Roz' mother in Antarctic - just a dya visitor, not trekking to the Pole!
1 Feb, 06 - 20:35
Q from James Oglethorpe: 'You are selected by NASA to go to Mars. Which explorers (alive or dead), would you pick as your fellow crew members? 2 women and 3 men.'
A: Well, somebody live would definitely make a more useful member of the crew! :-)
I'm going to expand this to include adventurers and travellers, partly because my knowledge of explorers is woefully inadequate, and partly because it's debatable whether it's still possible to be an explorer in the geographical sense in this day and age, when most of the earth's dry land has already been charted.
So, with all that preamble out of the way...
1,. Captain Joshua Slocum, who built his own boat and sailed it solo around the world in (I think) the late 1800's. Resourceful kind of chap, and seemed to have a good sense of humour.
2. Michael Palin (who is also coming to my hypothetical dinner party). Good team member and would probably be very good at handling any delicate negotiations if we ran into some unfriendly Martians.
3. Tom Avery, polar trekker - because he's cute!
4. Rosie Stancer, who has trekked solo to both Poles. I've only met Rosie once, for dinner at her house, but we got on famously. She's feisty, determined, and fun, definitely an asset to the crew.
5. Klondike Woman - I read a book recently about the female Gold Rush pioneers. I may not admire their motives, but I couldn't help being impressed by the way these doughty Victorian women hitched up their petticoats and trekked up the notorious Chilkoot Pass through appalling weather and hostile terrain, while many of their male counterparts fell by the wayside. If they could cope with that, I reckon they could cope with anything Mars could throw at them.
Have been concerned to hear about the problems other crews are having in hitting Antigua - especially sorry to hear about Row4Life losing their boat. As a solo rower in a boat that has proved vulnerable to being blown around, I could be in trouble unless the winds decide to deliver me right to Antigua's doorstep. I am in the hands of the weather gods.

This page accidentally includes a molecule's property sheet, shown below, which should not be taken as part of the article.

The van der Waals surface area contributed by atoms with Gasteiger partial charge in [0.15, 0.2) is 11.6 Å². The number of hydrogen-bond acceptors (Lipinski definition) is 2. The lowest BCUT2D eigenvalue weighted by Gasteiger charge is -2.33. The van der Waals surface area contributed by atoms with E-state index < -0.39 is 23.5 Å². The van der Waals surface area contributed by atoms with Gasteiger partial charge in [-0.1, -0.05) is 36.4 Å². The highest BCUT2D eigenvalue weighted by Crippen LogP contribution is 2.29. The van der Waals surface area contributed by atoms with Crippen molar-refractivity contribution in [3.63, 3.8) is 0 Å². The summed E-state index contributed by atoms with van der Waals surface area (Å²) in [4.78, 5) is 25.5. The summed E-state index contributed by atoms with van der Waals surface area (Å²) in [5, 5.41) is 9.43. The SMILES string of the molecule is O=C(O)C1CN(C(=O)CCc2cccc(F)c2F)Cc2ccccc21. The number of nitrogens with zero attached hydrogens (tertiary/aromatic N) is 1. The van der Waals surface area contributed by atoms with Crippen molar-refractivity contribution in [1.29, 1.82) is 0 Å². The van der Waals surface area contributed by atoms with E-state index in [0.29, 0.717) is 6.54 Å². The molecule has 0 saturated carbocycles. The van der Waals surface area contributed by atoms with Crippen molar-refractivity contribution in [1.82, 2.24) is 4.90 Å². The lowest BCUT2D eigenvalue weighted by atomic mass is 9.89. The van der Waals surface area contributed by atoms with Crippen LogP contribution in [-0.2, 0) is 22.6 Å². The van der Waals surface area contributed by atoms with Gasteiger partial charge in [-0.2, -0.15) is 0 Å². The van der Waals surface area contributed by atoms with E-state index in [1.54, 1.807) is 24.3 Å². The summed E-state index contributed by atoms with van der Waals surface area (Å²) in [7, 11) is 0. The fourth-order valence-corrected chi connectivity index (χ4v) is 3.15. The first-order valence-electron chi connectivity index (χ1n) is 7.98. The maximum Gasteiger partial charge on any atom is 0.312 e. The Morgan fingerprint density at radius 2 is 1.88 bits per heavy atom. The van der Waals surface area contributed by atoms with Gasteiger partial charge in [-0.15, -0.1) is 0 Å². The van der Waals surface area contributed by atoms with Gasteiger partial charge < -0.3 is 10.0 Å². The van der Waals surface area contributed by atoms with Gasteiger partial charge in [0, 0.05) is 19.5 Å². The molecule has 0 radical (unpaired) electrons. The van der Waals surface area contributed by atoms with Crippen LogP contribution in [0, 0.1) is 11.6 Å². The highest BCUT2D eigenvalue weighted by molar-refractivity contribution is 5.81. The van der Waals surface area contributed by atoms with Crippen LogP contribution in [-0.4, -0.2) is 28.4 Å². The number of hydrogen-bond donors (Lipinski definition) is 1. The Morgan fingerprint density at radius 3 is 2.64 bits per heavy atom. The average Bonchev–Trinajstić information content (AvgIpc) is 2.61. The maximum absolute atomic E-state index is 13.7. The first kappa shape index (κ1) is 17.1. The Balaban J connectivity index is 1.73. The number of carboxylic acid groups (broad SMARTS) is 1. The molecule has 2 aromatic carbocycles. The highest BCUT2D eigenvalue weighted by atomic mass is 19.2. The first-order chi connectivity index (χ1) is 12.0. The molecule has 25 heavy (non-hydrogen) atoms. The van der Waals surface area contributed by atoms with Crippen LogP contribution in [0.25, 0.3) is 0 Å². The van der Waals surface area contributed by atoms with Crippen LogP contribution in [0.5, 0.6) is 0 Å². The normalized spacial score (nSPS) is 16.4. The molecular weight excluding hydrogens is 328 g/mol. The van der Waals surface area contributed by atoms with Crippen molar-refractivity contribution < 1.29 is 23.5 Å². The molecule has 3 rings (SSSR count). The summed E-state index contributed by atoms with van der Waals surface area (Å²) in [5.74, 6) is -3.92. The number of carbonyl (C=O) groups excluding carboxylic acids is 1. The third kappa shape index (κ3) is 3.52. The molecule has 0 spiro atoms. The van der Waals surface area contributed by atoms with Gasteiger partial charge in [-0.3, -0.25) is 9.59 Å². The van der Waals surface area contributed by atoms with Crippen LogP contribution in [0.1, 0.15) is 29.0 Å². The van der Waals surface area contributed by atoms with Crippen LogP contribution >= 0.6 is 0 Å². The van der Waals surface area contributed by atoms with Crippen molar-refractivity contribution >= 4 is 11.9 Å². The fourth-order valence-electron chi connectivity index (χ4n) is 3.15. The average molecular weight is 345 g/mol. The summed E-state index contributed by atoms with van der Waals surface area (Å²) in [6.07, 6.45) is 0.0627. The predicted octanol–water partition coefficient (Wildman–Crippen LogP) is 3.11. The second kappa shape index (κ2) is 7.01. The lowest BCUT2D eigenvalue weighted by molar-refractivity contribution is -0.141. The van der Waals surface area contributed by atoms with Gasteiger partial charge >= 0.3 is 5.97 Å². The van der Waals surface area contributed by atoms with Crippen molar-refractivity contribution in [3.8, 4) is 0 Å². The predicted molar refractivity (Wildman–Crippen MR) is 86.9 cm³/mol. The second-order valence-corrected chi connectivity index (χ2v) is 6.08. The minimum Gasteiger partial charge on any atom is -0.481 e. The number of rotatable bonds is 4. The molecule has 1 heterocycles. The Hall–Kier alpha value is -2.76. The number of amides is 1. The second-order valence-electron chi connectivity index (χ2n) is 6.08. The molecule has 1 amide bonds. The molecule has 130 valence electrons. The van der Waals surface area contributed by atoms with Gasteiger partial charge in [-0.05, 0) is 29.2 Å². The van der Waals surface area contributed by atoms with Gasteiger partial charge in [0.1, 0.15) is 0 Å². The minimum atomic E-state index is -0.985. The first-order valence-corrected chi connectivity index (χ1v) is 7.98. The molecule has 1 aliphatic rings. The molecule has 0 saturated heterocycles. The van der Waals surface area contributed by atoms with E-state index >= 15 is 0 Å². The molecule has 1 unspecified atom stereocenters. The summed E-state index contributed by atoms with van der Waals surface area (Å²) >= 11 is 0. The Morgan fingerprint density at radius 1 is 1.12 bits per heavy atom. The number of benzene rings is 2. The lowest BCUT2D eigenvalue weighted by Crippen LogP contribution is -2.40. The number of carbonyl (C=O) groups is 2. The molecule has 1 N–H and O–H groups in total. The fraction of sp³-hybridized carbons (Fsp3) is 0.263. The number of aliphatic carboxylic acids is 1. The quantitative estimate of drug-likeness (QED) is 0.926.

The breeze had been shaping up quite nicely for about 24 hours... until this afternoon, when following a brief squall an all-too-familiar calm settled once again over my patch of the Atlantic. Lucky I'm so zen and calm about life now, or I'd be crying with frustration...
Diana Hoff (thanks for the vote of confidence - I, too, am looking forward to being your fellow solo rower!), Mariya (hola, chica! Hope the surfing in Hawaii is better than here in mid-Atlantic), Carol in Chicago (fingernails not looking good), Roger Gould, Bridget Rumley, Caroline Haines (the nutritionist and the creator of toasted Mars Bar sandwiches are, believe it or not, one and the same person!), Clarkie, Aase-Kathe and Flemming from Denmark, Tim Ratbag, Tom Moore (see you in NY), Jeff (biggest ensuite bathroom - made me smile!), John T, DB, Westie (thanks for the top tip - tempting!), HSS, AJ.
Rita Savages PS: Sponsored Miles: 1600 Terri Hathaway; 1602 Phil Goodier; and soon, 1643 Chẻ Cayford-Smith
For GPS position, race position and miles from La Gomera, see http://www.atlanticrowingrace.co.uk
Wind: NE, now about 15 knots (estimate) and improving
Weather: sunshine and little fluffy clouds
Sea state: moderate
Hours rowing: 12
|Atlantic Row Part 3||